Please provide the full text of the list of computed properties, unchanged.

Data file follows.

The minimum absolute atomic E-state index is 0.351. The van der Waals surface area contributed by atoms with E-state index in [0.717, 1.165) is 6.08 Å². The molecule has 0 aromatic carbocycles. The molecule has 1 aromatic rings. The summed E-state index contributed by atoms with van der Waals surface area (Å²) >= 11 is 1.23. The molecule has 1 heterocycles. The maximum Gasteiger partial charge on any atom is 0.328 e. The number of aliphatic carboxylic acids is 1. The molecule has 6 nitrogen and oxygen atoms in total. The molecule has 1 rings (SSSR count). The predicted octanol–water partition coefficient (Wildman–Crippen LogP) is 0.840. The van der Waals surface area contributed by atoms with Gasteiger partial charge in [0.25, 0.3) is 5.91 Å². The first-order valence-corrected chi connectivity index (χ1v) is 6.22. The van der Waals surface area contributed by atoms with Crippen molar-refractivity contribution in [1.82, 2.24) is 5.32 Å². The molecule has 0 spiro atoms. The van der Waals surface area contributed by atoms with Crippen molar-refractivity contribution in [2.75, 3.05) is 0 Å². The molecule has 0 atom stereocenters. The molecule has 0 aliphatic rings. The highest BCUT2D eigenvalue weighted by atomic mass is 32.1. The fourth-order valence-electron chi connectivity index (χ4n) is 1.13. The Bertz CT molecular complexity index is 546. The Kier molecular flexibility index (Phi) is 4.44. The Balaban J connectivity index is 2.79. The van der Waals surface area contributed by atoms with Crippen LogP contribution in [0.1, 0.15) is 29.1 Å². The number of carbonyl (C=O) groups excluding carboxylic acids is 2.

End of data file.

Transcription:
The minimum absolute atomic E-state index is 0.351. The van der Waals surface area contributed by atoms with E-state index in [0.717, 1.165) is 6.08 Å². The molecule has 0 aromatic carbocycles. The molecule has 1 aromatic rings. The summed E-state index contributed by atoms with van der Waals surface area (Å²) >= 11 is 1.23. The molecule has 1 heterocycles. The maximum Gasteiger partial charge on any atom is 0.328 e. The number of aliphatic carboxylic acids is 1. The molecule has 6 nitrogen and oxygen atoms in total. The molecule has 1 rings (SSSR count). The predicted octanol–water partition coefficient (Wildman–Crippen LogP) is 0.840. The van der Waals surface area contributed by atoms with Gasteiger partial charge in [0.25, 0.3) is 5.91 Å². The first-order valence-corrected chi connectivity index (χ1v) is 6.22. The van der Waals surface area contributed by atoms with Crippen molar-refractivity contribution in [1.82, 2.24) is 5.32 Å². The molecule has 0 spiro atoms. The van der Waals surface area contributed by atoms with Crippen molar-refractivity contribution in [2.75, 3.05) is 0 Å². The molecule has 0 atom stereocenters. The molecule has 0 aliphatic rings. The highest BCUT2D eigenvalue weighted by atomic mass is 32.1. The fourth-order valence-electron chi connectivity index (χ4n) is 1.13. The Bertz CT molecular complexity index is 546. The Kier molecular flexibility index (Phi) is 4.44. The Balaban J connectivity index is 2.79. The van der Waals surface area contributed by atoms with Crippen LogP contribution in [0.1, 0.15) is 29.1 Å². The number of carbonyl (C=O) groups excluding carboxylic acids is 2.